Categories and Classification

This theory or framework examines how markets and products are grouped into categories. This grouping serves many useful purposes, including communicating in simple terms what the product is because of the shared understandings. In some instances, products are very general and thus span multiple categories. This has been shown to have a negative impact. Another potential issue is the legitimation of (new) categories or products.

These are some important concepts:

  • Market category is defined as a market identity, an exchange relation labeled with meaning, or a market specialization.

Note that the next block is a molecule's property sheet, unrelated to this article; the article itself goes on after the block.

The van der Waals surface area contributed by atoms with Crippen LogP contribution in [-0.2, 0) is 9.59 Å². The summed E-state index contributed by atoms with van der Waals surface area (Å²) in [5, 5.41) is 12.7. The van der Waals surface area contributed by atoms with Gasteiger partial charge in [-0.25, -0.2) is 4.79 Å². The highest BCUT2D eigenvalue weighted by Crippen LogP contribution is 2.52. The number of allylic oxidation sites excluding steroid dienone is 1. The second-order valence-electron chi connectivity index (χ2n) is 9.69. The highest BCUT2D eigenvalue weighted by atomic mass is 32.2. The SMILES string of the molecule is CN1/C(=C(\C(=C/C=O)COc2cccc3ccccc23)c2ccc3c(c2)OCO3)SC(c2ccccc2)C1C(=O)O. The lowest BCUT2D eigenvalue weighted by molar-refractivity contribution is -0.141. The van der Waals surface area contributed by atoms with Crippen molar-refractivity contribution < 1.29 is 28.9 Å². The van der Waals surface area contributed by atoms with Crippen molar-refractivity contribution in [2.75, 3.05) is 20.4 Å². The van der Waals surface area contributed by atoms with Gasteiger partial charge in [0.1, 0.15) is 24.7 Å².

• Product categories are often given (for example movie genres) sometimes generated.
  • There are different types of market interactions. For example buyer-seller or critic-seller.
  • In this case, the market intermediaries are the third parties (critics).
  • Unit of analysis: characteristics of product, organization, target audience.

Some papers in strategic management pertaining to categories and classification include:

  • Zuckerman 1999
  • Hsu, Hannan and Kocak 2009
  • Navis and Glynn 2010
  • Kim and Jensen 2011
(Adapted from course notes)
(Flashcards and other resources here)
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